In a skillet, heat enough oil to cover the eggplant. When the oil reaches 340º F, add the eggplant pieces, and deep-fry until the pieces are golden all over and buttery soft in the middle. Remove the eggplant pieces from the skillet with a slotted spoon and drain on paper towels. Repeat process as necessary. You should be able to deep-fry all the eggplant in no more than 2-3 batches. The eggplant pieces cook quite rapidly--3-4 minutes, usually--so even 3 batches of deep-frying won't take long.

Transfer the eggplant pieces to a bowl, add the sauce, then the minced leek or scallion, garlic, ginger, and chili to combine.

Serve with some shredded leek on top, or some finely chopped scallions.

[recipe from Everyday Harumi by Harumi Kurihara]

One night we had a really lovely simple meal that consisted of the Eggplant in Spicy Sauce, the Green Beans with a Sesame Dressing, steamed short-grain rice, and an assortment of simple Asian pickles,

simple radish pickles fig. f: pickled radishes!

pickled beets fig. g: pickled beets!

including pickled cucumbers, pickled radishes, and pickled beets.

On special occasions, we've been combining recipes from Everyday Harumi with some of the more Japanese or Japanese-inspired recipes from David Chang's Momofuku cookbook.

momofuku tofu salad fig. h: Asian cherry tomato salad!

One day we even made his wonderful Cherry Tomato Salad with Silken Tofu & Shiso,

cherry tomatoes 1 fig. i: cherry tomatoes!

which required us to score the best cherry tomatoes we could find,

cherry tomatoes 2 fig. j: naked cherry tomatoes!

before blanching and peeling some of them (others were left uncooked and fully clothed).


shiso leaves fig. k: shiso leaves!

It also required us to hit up our friendly, neighborhood sushi restaurant (one of the city's very best) for some real, honest-to-goodness Japanese shiso leaves, which was kind of like hitting up your neighbor for a cup of sugar or a stick of butter or something, only way more magical.


* I mean I'm down with David Suzuki, the David Suzuki Foundation, and The Nature of Things, but suddenly I'm reminded of a story I once heard about the chair of an anthropology department at a prestigious Canadian university. The chair in question was a diminutive Japanese man who'd cultivated a convincing Ho Chi Minh mustache and beard combo. His office was adorned with a single, solitary bit of decoration--a massive poster of Karl Marx. The Ho Chi Minh look + the Karl Marx poster seemed to suggest that this gentleman was a card-carrying Marxist--most who visited him in his office drew what appeared to be the logical conclusion. In fact, appearances were deceiving. He just liked the way the poster looked.**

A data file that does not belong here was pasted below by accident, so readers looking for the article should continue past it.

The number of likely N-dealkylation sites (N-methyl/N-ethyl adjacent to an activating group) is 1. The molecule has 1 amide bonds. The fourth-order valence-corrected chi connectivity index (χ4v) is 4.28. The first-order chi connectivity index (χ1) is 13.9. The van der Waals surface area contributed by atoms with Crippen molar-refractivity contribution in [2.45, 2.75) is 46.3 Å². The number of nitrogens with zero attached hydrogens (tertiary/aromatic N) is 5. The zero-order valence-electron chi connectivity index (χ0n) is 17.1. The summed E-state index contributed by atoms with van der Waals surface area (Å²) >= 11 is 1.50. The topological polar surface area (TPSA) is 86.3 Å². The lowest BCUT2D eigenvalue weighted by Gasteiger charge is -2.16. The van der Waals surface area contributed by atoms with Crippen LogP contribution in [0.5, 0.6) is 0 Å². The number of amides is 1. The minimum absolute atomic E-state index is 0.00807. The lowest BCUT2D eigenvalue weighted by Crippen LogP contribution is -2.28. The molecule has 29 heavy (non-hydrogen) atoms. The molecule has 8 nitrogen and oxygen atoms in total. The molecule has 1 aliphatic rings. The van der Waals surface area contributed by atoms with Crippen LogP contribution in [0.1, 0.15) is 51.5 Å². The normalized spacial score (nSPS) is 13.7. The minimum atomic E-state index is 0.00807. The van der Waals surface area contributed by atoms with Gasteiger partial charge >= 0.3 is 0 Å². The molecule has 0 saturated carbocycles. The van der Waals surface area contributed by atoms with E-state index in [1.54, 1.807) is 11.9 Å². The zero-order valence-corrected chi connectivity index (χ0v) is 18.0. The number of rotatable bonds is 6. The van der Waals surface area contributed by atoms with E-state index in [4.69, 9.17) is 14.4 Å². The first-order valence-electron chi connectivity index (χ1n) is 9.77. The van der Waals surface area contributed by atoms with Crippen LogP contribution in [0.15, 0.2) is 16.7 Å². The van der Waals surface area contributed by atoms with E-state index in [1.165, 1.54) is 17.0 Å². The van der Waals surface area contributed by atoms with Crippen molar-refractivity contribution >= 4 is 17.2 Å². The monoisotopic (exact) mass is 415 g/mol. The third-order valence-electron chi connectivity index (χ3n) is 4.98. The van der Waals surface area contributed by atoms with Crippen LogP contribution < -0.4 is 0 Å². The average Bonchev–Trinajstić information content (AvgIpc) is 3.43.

** Presumably, he also just liked the way that Ho Chi Minh mustache and beard combo looked.

Monday, July 26, 2010

Guys & Doll

Burger lovers,

As you may have heard, there's a new outfit in town, and this time it's one of America's premium chains. Even with the glut of burger joints we've got at present--high, low, and in between--someone has decided that Montreal is ready for a nouveau concept, a nouveau système. But whose? White Castle? Krystal? In-n-Out? Nope, Arlington, Virginia's very own 5 Guys Burgers and Fries, the chain that reputedly holds the distinction of being President Obama's favourite burger (or, at least, one of them).

Now, 5 Guys have yet to actually make it to the island of Montreal, but they have set up shop in the area, and are poised for a glorious entrance into Montreal proper. Their first regional franchise--the first in Eastern Canada--is in Vaudreuil, just minutes from both the 20 and the 40 to the west of the island. But apparently 5 Guys are planning to go toe-to-toe with the big boys and open a location in Old Montreal sometime in the very near future.

AEB received an invitation to sample the 5 Guys experience firsthand, so that's exactly what we did. We assembled a seasoned team of burger lovers--3 guys and 1 doll--and we took the mobile unit out to Vaudreuil to check out 5 Guys.


The first thing you notice is the red check interior.

five guys spuds fig. a: 5 Guys spuds

The next thing you notice are the matching stacks of Idaho spuds, just waiting to be transformed into 5 Guys famous fries.

five guys goobers fig. b: 5 Guys goobers

After that, you notice the complimentary goobers, which are there to keep you occupied while you wait for your freshly prepared 5 Guys burger to be assembled.

5 Guys burgers fall into two categories: double-pattied hamburgers, cheeseburgers, bacon burgers, and bacon cheeseburgers, and single-pattied little hamburgers, little cheeseburgers, little bacon burgers, and little bacon cheeseburgers. It's a little confusing, I know, but that's how 5 Guys rolls--their standard burger consists of two hefty patties. Regular toppings include mayo, ketchup, mustard, relish, onions, grilled onions, lettuce, pickles, tomatoes, grilled mushrooms--so an "all-dressed" would consist of all of the above. Specialty toppings include jalapeño peppers, A-1 sauce, BBQ sauce, and hot sauce. All toppings--both regular and specialty--are free.

Fries come in two varieties: regular and Cajun.

The preferred beverage is Coca-Cola.

Place your order and you help set an entire team of food service professionals into a frenzy of activity. Burgers are fried and assembled in the open, behind a glass partition, and the impression that's given is of an organization whose execution is almost military-like, with a general keeping the grunts in precise order.